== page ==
Transformation and Community Support in Higher Education

This is part of a continuing series of commentaries by Alabama business and community leaders about the coronavirus crisis.

Jim Purcell, Ed.D | Executive Director, Alabama Commission on Higher Education

A changed world it is. This pandemic has highlighted how interconnected our American society is and how vulnerable our lives are to disruption. And, so it is with the state’s colleges and universities.

Nearly three-quarters of faculty had never taught an online or distance learning course, but now, within a few days, all of them are teaching using this modality. Two-thirds of college students had never taken a course online and now they are all finishing their Spring semester classes from remote locations around the state and country. In addition, a few state universities have already signaled that they will offer all of their summer courses online. We are all hopeful that the fall semester will be experienced in a much more familiar form of delivery for students.

Be assured that, regardless of how we teach, there will always be a commitment to delivering a quality learning experience that will prepare students for their future careers. Passing knowledge from one generation to the next is a human imperative, and our institutions are committed to that process.

Alabama’s colleges and universities are still open for business, but just in a different format. With the safety of our students and staff in mind, we are rethinking our business model in a manner that takes into consideration this COVID-19 experience. Colleges and universities will increase the use of distance learning to deliver courses. In the short-term, universities are expecting that fall semester enrollment might be lower than in previous years. Students seeking to adhere to social distancing guidance may not choose to live in densely populated, traditional on-campus housing or eat in large cafeterias. Community colleges will also increase their online offerings, but could see higher enrollments in the fall term, as many people seek to improve their employability.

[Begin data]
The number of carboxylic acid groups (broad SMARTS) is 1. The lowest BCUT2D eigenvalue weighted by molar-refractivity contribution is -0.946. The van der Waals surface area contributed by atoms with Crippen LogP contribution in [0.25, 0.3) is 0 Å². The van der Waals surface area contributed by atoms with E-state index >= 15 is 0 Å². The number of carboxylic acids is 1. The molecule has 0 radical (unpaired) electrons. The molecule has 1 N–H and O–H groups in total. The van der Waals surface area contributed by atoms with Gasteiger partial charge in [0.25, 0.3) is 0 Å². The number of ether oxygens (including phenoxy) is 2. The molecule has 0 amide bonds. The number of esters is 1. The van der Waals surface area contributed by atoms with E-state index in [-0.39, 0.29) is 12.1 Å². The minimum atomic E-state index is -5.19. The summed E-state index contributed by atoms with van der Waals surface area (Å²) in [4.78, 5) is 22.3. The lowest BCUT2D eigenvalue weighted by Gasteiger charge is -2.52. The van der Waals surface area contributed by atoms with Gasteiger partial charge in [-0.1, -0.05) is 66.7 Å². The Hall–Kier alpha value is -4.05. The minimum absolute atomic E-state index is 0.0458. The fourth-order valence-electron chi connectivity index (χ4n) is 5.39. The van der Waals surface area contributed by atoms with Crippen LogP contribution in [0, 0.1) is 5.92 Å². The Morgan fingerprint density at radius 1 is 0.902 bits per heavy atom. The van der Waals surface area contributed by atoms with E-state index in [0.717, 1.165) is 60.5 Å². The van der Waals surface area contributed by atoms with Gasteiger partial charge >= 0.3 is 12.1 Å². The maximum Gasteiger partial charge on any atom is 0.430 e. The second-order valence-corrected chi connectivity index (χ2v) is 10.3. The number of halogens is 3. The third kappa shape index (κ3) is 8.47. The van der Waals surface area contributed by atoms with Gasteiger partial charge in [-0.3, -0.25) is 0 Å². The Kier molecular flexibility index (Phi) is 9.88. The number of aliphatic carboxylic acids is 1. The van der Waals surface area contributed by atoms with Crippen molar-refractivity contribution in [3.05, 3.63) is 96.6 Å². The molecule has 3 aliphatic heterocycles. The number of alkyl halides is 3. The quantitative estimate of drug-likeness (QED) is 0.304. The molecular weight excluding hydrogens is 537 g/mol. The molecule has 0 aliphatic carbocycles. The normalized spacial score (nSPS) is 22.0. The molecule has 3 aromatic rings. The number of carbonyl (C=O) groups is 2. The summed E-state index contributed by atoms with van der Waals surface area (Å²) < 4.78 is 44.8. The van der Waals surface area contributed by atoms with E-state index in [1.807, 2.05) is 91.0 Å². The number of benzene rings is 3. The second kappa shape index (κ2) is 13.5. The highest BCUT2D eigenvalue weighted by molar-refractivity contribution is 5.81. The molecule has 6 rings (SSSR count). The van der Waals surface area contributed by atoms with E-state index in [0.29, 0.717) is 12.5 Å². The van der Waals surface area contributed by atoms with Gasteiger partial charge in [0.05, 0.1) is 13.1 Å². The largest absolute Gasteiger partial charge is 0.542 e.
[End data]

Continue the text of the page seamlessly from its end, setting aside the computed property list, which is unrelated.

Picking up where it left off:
The CARES Act does provide relief for colleges and universities by providing “emergency support through grants to institutions of higher education serving students that have been most significantly impacted by coronavirus, and to support the ability of institutions to continue to provide educational services and support the ongoing functionality of the institution.” This funding is welcomed and will be put to good use.

- Sponsor -

I hope the citizens of the state are heartened and encouraged by the generosity of college and university staff and students who are supporting their communities, hospitals and health care professionals. The range of effort is overwhelming and inspiring. From east to west and north to south, this pandemic is seeing multiple critical needs in the state being met by the higher education community. Food banks are being filled in west Alabama from the University of Alabama’s Greek community, while Auburn University’s athletic staff are sewing face masks to be used on the front lines to stop the spread of the virus. The University of Montevallo is supplying health care workers with 3D printed Personal Protective Equipment and Alabama A&M University is using technology through tele-health services to reach out to their students who are experiencing depression and anxiety due to the disruption in their lives caused by COVID-19. The two-year colleges are sharing equipment and supplies from nursing and allied health labs with their local medical facilities.

We are all in this together, and the more we share our gifts and talents with our neighbors and community (at a safe distance), the sooner a better future will come.

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